- Shatner has recently been noted for his role in the Priceline.com commercials.
- Shatner appeared with Leonard Nimoy in a famous advertising campaign for Western Airlines.
- Shatner has a Star on the Hollywood Walk of Fame (for Television work) at 6901 Hollywood Blvd.
- The Student Society Building at Montreal's McGill University was unofficially named after William Shatner after a student referendum, and contains a ceiling mounted sign in the lobby bearing his name. The University administrators have never officially accepted this name.
- Like many Anglophones born in the largely French-speaking province of Québec, Shatner speaks French.
- Shatner has been leading charity Paintball Scenario Games to raise money for his favorite charity, handicapped children.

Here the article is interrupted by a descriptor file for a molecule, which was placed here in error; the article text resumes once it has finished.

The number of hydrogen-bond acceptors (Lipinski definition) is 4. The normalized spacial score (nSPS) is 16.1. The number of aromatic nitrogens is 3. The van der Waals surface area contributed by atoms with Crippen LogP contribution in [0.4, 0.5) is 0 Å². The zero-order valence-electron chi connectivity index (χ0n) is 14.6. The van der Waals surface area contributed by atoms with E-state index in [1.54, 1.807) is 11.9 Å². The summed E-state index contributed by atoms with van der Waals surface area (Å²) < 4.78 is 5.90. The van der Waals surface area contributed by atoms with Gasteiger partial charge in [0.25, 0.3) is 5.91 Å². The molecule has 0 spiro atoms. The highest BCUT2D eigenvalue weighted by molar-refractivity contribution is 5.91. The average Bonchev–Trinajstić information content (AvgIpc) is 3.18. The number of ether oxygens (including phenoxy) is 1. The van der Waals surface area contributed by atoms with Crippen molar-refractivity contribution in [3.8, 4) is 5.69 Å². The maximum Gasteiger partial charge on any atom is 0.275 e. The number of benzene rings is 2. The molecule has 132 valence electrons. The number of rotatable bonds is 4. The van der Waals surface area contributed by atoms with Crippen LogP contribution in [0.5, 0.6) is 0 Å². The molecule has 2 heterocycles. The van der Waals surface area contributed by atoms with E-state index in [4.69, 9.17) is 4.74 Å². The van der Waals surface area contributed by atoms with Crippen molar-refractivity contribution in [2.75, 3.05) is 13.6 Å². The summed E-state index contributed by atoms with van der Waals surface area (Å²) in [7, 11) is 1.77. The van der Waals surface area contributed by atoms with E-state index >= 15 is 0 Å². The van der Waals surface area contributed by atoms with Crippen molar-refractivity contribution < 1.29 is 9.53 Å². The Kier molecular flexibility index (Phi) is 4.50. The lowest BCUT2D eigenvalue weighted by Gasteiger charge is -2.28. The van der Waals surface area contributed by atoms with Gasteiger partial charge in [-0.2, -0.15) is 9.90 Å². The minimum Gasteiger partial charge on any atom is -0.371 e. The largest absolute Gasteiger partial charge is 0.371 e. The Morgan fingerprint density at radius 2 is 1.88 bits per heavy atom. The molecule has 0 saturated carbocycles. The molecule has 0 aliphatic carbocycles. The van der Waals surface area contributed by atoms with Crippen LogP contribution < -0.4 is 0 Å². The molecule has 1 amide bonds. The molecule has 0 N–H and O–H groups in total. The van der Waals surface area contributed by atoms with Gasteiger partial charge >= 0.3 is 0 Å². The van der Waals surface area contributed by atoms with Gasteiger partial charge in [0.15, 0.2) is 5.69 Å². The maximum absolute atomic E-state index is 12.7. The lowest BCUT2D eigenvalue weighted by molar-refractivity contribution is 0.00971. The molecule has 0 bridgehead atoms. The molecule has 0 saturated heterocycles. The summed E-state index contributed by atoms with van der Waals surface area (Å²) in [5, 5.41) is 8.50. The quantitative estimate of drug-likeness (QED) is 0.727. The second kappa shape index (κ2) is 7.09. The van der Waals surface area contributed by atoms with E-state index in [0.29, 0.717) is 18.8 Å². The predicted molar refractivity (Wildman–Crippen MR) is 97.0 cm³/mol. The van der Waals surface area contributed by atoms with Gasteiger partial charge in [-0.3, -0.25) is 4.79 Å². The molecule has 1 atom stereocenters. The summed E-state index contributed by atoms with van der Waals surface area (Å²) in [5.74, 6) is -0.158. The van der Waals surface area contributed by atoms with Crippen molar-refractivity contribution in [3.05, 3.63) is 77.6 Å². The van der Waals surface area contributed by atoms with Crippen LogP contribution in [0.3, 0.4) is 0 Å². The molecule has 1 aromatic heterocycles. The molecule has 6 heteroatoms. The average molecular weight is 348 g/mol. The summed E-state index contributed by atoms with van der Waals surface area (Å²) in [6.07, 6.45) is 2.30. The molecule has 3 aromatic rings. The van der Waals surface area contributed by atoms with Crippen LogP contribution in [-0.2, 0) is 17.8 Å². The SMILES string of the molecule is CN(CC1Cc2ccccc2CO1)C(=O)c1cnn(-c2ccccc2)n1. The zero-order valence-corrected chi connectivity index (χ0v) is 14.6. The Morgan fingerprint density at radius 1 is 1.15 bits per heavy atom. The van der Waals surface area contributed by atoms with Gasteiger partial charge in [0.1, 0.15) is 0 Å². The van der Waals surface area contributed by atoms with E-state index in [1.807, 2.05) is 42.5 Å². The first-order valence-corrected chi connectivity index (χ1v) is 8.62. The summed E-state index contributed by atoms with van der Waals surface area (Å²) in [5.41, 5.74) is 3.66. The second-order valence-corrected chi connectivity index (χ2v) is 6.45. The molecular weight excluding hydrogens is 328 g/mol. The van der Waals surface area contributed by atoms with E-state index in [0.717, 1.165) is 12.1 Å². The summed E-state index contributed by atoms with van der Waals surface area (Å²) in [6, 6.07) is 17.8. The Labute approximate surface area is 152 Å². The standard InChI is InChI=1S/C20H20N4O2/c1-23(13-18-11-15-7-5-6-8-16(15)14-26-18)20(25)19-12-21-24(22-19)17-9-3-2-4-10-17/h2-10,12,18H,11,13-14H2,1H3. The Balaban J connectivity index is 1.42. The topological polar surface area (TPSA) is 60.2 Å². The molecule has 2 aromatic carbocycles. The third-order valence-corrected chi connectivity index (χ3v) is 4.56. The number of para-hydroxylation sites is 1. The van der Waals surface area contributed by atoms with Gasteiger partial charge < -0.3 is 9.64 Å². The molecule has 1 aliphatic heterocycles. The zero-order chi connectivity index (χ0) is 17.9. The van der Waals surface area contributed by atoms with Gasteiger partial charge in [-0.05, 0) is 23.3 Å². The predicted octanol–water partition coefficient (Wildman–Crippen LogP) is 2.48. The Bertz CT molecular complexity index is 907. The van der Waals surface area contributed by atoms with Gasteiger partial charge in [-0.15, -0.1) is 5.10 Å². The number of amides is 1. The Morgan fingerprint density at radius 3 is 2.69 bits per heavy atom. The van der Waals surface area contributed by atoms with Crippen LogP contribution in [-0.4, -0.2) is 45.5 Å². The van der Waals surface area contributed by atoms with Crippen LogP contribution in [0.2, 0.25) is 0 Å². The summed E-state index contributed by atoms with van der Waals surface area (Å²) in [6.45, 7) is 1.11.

- Shatner has starred in a series of Kellogg's All-Bran cereal commercials in the UK and Canada.
- Shatner's latest invention has been Invasion Iowa, a fake movie shot for a reality tv series on SpikeTV.
- Fans of the horror movie Halloween might know that Michael Myers wears a William Shatner mask that is painted white.
- When James Doohan died on July 20, 2005, Shatner became the oldest living Star Trek cast member at age 74, four days older than Leonard Nimoy (Nichelle Nichols was 72, George Takei 68, and Walter Koenig 68).
- During separate appearances on the Howard Stern Show, Takei and Doohan both admitted to despising Shatner.
- Shatner has also made about ten appearances on the Howard Stern Show, including a visit to the fictional "homo room" with Howard. Shatner consistently was a good sport during these appearances.
- In episode #166 of the TV sitcom Night Court, the bald bailiff Bull resorts to wearing a toupee, "The Shatner 2000."